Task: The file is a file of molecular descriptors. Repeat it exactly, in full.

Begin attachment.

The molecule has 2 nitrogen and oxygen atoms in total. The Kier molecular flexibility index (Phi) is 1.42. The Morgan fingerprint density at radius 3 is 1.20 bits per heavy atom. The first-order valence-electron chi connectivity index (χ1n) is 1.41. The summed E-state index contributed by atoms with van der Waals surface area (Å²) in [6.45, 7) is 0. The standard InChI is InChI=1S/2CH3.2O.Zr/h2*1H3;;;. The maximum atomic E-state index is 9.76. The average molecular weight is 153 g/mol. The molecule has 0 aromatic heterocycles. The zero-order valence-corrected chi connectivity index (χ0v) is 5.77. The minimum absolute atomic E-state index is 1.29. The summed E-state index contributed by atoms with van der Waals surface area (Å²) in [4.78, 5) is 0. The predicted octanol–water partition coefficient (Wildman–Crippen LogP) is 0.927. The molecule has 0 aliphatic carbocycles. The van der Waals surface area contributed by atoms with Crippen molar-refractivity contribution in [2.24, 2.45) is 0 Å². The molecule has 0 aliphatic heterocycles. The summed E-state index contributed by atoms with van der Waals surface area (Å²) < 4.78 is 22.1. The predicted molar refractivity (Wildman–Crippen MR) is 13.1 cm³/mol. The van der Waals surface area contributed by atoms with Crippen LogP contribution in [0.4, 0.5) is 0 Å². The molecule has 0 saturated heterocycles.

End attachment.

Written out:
The molecule has 2 nitrogen and oxygen atoms in total. The Kier molecular flexibility index (Phi) is 1.42. The Morgan fingerprint density at radius 3 is 1.20 bits per heavy atom. The first-order valence-electron chi connectivity index (χ1n) is 1.41. The summed E-state index contributed by atoms with van der Waals surface area (Å²) in [6.45, 7) is 0. The standard InChI is InChI=1S/2CH3.2O.Zr/h2*1H3;;;. The maximum atomic E-state index is 9.76. The average molecular weight is 153 g/mol. The molecule has 0 aromatic heterocycles. The zero-order valence-corrected chi connectivity index (χ0v) is 5.77. The minimum absolute atomic E-state index is 1.29. The summed E-state index contributed by atoms with van der Waals surface area (Å²) in [4.78, 5) is 0. The predicted octanol–water partition coefficient (Wildman–Crippen LogP) is 0.927. The molecule has 0 aliphatic carbocycles. The van der Waals surface area contributed by atoms with Crippen molar-refractivity contribution in [2.24, 2.45) is 0 Å². The molecule has 0 aliphatic heterocycles. The summed E-state index contributed by atoms with van der Waals surface area (Å²) < 4.78 is 22.1. The predicted molar refractivity (Wildman–Crippen MR) is 13.1 cm³/mol. The van der Waals surface area contributed by atoms with Crippen LogP contribution in [0.4, 0.5) is 0 Å². The molecule has 0 saturated heterocycles.